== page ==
The Oxbridge Editing Blog 14th February 2011

Funny Grammar Mistakes: Your and You’re

14th February 2011

Among some of the most common English grammar mistakes is the confusion between words that sound the same but are spelt differently. None of these homophones create more grammar problems than your and you’re, two words which are very commonly mixed up by students and adults alike. It seems so simple when you read them in a sentence, but when it comes to writing the word yourself, it is always tricky to remember just which one you need. Read our simple grammar guide and never again will you have to ask “should I use you’re or your?”

The good news is that unlike some English grammar rules, there are two clear and distinct definitions for these two words. And the even better news is that as well as explaining them to you, we also have a simple top grammar tip to help you always remember the difference between your and you’re.

Your



The word ‘your’ in English grammar quite simply means ‘belonging to you’. It is therefore most often used in sentences describing a person’s possessions.

For example: ‘Are you bringing your dog?’ or ‘Where is your book?’

To keep things nice and simple, the word doesn’t change when the objects become plural, but simply remains ‘your’.

For example: ‘Are these your socks?’ or ‘Your children are lovely’.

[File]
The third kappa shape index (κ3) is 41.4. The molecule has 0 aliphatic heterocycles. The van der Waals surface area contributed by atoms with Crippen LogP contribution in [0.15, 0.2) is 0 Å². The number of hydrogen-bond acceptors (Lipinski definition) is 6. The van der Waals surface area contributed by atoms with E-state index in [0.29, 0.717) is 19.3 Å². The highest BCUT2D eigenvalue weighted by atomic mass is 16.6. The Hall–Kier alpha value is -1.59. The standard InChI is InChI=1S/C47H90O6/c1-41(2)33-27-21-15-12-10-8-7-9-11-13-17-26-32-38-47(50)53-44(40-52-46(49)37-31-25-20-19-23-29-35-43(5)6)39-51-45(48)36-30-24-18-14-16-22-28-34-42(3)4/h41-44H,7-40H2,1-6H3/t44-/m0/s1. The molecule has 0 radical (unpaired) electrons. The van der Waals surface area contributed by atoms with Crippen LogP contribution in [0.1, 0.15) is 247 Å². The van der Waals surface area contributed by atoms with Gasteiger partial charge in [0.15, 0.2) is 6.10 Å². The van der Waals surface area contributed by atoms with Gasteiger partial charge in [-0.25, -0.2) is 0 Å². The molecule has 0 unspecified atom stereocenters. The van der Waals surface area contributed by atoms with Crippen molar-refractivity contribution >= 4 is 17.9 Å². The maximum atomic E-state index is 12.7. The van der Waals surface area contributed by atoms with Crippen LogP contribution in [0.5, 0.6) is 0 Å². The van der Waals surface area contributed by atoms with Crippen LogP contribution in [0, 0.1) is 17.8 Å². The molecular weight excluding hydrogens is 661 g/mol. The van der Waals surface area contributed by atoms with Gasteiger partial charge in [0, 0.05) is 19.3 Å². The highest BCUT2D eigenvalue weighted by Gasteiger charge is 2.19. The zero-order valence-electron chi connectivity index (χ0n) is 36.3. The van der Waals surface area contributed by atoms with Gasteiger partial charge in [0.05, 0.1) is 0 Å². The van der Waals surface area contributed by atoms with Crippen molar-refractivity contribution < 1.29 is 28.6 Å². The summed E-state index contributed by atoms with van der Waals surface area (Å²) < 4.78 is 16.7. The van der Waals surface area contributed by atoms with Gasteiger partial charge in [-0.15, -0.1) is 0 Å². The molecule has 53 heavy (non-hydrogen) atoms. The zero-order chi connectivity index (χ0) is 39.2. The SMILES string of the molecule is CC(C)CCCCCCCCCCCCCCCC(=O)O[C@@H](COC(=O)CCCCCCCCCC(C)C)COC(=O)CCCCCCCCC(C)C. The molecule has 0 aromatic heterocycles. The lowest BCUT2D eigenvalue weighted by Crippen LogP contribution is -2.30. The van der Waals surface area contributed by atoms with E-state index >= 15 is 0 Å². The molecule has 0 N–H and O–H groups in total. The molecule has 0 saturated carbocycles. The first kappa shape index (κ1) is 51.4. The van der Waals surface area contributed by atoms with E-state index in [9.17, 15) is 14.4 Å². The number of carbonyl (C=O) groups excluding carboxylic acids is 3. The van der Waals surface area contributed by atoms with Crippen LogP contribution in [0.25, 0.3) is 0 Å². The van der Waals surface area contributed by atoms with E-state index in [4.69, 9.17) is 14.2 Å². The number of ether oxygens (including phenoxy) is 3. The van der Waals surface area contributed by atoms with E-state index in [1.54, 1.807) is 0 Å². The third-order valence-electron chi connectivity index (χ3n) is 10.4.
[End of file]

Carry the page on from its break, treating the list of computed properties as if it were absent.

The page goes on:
Another way the word is occasionally used is to indicate closeness to a person by describing oneself as belonging to them at the end of a letter or message when signing off.

For example: ‘With all my love, your loving Helena’.

So it is clear that the designers of this Gameboy game should have used the word ‘your’ in their graphics, as they were using it to describe the face belonging to Luigi: hence ‘your’ face.

You’re



The word ‘you’re’ also has a very clear definition in English grammar: it is an abbreviation of the phrase ‘you are’. In the shortened version, the apostrophe simply takes the place of the missing ‘a’.

For example: ‘You’re looking very pale’ or ‘you’re coming too, aren’t you?’

So a very simple TOP TIP for learning this grammar rule is just to check whether ‘you are’ fits in place of the word you are using in your sentence. If it does, ‘you’re’ is the version of the word you need, and if not, ‘your’ is the one.

Clearly the company who made this security sign didn’t know about this top tip, as they meant to use ‘you’re’, meaning ‘you are on camera’ but actually have mistakenly used the ‘your’ form instead!